Health Survey for England - 2008: Physical activity and fitness [NS]
Note 18/12/09: Please note that a slightly amended version of the Health Survey for England 2008 report, Volume 1, has been made available on this page on 18 December 2009. This was in order to correct the legend and title of figure 13G on page 321 of this volume. The NHS IC apologises for any inconvenience caused.
Summary: The Health Survey for England is a series of annual surveys designed to measure health and health-related behaviours in adults and children living in private households in England. The survey was commissioned originally by the Department of Health and, from April 2005 by The NHS Information Centre for health and social care. The Health Survey for England has been designed and carried out since 1994 by the Joint Health Surveys Unit of the National Centre for Social Research (NatCen) and the Department of Epidemiology and Public Health at the University College London Medical School (UCL).
The 2008 Health Survey for England focused on physical activity and fitness. Adults and children were asked to recall their physical activity over recent weeks, and objective measures of physical activity and fitness were also obtained.
A secondary objective was to examine results on childhood obesity and other factors affecting health, including fruit and vegetable consumption, drinking and smoking.
- Adults were asked to recall how much physical activity they had done over the previous four weeks. Based on this self-report survey, 39 per cent of men and 29 per cent of women aged 16 and over met the Chief Medical Officer's (CMO) minimum recommendations for physical activity. These are that adults should be active at moderate or greater intensity for at least 30 minutes a day on at least five days a week (either in one session or through shorter bouts of activity of 10 minutes or longer). The percentages of both men and women who met these recommendations generally decreased with age.
- A sub-sample of adults then wore a device called an accelerometer for a week following the survey; this device provides an objective measure of physical activity. Based on the week of accelerometry, only 6 per cent of men and 4 per cent of women met the CMO's recommendations for physical activity. Men and women aged 16-34 were most likely to have met the recommendations (11 per cent and 8 per cent respectively), and the percentages of both men and women meeting the recommendations were lower in the older age groups.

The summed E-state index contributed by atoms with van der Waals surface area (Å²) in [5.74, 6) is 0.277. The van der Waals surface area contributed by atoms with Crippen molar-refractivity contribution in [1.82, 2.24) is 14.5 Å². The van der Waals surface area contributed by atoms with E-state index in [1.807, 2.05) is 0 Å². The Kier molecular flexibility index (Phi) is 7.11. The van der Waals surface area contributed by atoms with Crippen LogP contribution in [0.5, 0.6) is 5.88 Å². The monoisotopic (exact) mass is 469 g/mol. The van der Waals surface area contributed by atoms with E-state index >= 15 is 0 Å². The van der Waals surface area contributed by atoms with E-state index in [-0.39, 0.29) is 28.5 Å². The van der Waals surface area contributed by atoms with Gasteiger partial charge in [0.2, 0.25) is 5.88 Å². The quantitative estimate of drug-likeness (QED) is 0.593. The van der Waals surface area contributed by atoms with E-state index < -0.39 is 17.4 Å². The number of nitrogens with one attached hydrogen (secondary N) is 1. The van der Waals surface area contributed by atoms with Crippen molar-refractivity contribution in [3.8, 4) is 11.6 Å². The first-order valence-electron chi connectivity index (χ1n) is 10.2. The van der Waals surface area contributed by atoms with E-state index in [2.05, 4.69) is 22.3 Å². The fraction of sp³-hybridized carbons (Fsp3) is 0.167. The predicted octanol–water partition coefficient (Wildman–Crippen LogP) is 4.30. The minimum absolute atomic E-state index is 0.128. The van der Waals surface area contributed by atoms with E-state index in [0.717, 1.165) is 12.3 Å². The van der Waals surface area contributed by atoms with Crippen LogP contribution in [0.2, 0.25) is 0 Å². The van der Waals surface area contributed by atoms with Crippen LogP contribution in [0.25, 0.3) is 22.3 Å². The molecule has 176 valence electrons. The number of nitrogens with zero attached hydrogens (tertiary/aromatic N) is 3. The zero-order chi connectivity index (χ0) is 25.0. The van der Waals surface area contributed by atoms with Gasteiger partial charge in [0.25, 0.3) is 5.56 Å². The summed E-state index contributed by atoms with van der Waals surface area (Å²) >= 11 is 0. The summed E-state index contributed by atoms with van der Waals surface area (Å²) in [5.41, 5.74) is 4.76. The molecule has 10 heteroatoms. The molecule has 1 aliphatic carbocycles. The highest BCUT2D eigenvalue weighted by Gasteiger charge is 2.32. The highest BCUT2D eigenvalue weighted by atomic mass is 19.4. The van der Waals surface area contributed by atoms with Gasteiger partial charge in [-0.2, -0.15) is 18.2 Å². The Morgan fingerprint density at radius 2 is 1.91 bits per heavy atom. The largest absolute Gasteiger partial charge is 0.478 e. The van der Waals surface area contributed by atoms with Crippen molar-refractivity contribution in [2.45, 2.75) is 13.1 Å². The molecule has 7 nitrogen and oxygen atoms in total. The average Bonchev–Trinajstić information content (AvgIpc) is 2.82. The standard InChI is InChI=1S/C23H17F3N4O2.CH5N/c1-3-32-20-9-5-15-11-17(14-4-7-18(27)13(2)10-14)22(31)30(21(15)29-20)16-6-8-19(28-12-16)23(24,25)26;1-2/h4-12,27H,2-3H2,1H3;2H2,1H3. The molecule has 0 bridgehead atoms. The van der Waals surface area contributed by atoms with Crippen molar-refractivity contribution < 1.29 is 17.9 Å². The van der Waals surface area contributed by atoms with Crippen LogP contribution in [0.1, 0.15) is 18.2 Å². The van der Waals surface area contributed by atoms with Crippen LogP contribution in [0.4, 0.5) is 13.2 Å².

- Physical fitness in adults was measured using a step test. Men were found to be significantly fitter than women and, in both sexes, fitness decreased with age. Fitness was related to self-reported physical activity; average level of fitness decreased as self-reported activity level decreased.
- Based on self-report, a higher percentage of boys than girls aged 2-15 were classified as meeting the CMO's recommendations for physical activity (32 per cent and 24 per cent respectively). These recommendations are that children and young people should do a minimum of 60 minutes of at least moderate intensity physical activity each day. Overall, 95 per cent of boys and girls reported that they had participated in some kind of physical activity in the week prior to the survey. The average number of hours of physical activity in that week was greater for boys than for girls (10.0 and 8.7 respectively). There was a clear decrease with age in the number of girls meeting recommendations, from 35 per cent aged 2 to 12 per cent aged 14 (and no such pattern for boys).
- Based on accelerometry during a week after the survey, the proportions of boys and girls classified as meeting the CMO's recommendations were 33 per cent and 21 per cent respectively. While these overall proportions are similar using the two different methods of measurement, accelerometry indicates a larger differentiation between younger and older children than is apparent with self-reported data; for children aged 4-10, 51 per cent of boys and 34 per cent of girls had met the recommendations compared with 7 per cent of boys and no girls aged 11-15.
Health and lifestyle factors
- For adults aged 16 and over, self-reported cigarette smoking prevalence was 24 per cent for men and 20 per cent for women. Prevalence did not vary significantly between the periods before and after the introduction of smokefree legislation in England on 1 July 2007. However, self-reported mean hours of exposure to others' smoke was significantly lower post-policy implementation and geometric mean cotinine levels in non-smokers also fell post 1 July 2007 (cotinine is a derivative of nicotine and, in self-reported non-smokers, levels of less than 15 ng/ml are indicative of exposure to other people's smoke).
- Between 1995 and 2008, the prevalence of obesity among boys aged 2-15 increased from 11 per cent to 17 per cent, and the equivalent increase for girls was from 12 per cent to 15 per cent. Among boys, the percentage who were obese has remained between 17 per cent and 19 per cent since 2002. Among girls, there was a significant decrease in obesity between 2005 and 2006 (from 19 per cent to 15 per cent), and levels have been similar from 2006 to 2008. Future HSE data will be important in confirming whether the overall trend in obesity is flattening or whether the longer term trend is still gradually increasing.
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